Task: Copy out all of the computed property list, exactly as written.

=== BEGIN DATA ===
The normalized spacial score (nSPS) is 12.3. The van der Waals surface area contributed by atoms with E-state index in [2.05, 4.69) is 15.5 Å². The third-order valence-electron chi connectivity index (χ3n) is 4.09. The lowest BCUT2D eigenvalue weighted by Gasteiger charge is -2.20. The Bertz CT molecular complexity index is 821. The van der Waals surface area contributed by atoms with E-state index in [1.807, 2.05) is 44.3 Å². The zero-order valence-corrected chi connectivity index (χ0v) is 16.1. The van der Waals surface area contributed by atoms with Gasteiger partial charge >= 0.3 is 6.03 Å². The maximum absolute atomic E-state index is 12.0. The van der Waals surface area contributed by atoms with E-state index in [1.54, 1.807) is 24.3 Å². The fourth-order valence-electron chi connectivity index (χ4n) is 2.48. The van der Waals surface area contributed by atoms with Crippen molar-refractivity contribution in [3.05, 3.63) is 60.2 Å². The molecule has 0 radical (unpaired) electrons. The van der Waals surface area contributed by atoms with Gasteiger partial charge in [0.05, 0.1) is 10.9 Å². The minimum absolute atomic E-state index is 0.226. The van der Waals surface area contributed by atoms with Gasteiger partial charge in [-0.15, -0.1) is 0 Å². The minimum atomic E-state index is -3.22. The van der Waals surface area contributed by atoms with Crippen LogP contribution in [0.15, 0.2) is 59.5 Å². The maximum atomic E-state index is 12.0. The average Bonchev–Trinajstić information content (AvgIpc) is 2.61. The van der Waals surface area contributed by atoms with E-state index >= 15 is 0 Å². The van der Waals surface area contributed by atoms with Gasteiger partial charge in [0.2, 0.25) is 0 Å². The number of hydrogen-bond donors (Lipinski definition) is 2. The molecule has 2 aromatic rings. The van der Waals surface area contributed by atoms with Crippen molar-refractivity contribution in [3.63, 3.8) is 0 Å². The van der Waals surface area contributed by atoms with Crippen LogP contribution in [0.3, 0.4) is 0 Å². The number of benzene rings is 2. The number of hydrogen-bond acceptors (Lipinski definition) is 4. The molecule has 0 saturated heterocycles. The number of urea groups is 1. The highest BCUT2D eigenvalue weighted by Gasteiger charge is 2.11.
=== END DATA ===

The normalized spacial score (nSPS) is 12.3. The van der Waals surface area contributed by atoms with E-state index in [2.05, 4.69) is 15.5 Å². The third-order valence-electron chi connectivity index (χ3n) is 4.09. The lowest BCUT2D eigenvalue weighted by Gasteiger charge is -2.20. The Bertz CT molecular complexity index is 821. The van der Waals surface area contributed by atoms with E-state index in [1.807, 2.05) is 44.3 Å². The zero-order valence-corrected chi connectivity index (χ0v) is 16.1. The van der Waals surface area contributed by atoms with Gasteiger partial charge >= 0.3 is 6.03 Å². The maximum absolute atomic E-state index is 12.0. The van der Waals surface area contributed by atoms with E-state index in [1.54, 1.807) is 24.3 Å². The fourth-order valence-electron chi connectivity index (χ4n) is 2.48. The van der Waals surface area contributed by atoms with Crippen molar-refractivity contribution in [3.05, 3.63) is 60.2 Å². The molecule has 0 radical (unpaired) electrons. The van der Waals surface area contributed by atoms with Gasteiger partial charge in [0.05, 0.1) is 10.9 Å². The minimum absolute atomic E-state index is 0.226. The van der Waals surface area contributed by atoms with Gasteiger partial charge in [-0.15, -0.1) is 0 Å². The minimum atomic E-state index is -3.22. The van der Waals surface area contributed by atoms with Crippen LogP contribution in [0.15, 0.2) is 59.5 Å². The maximum atomic E-state index is 12.0. The average Bonchev–Trinajstić information content (AvgIpc) is 2.61. The van der Waals surface area contributed by atoms with E-state index >= 15 is 0 Å². The van der Waals surface area contributed by atoms with Gasteiger partial charge in [0.2, 0.25) is 0 Å². The number of hydrogen-bond donors (Lipinski definition) is 2. The molecule has 2 aromatic rings. The van der Waals surface area contributed by atoms with Crippen molar-refractivity contribution in [3.63, 3.8) is 0 Å². The van der Waals surface area contributed by atoms with Crippen LogP contribution in [0.3, 0.4) is 0 Å². The number of benzene rings is 2. The number of hydrogen-bond acceptors (Lipinski definition) is 4. The molecule has 0 saturated heterocycles. The number of urea groups is 1. The highest BCUT2D eigenvalue weighted by Gasteiger charge is 2.11.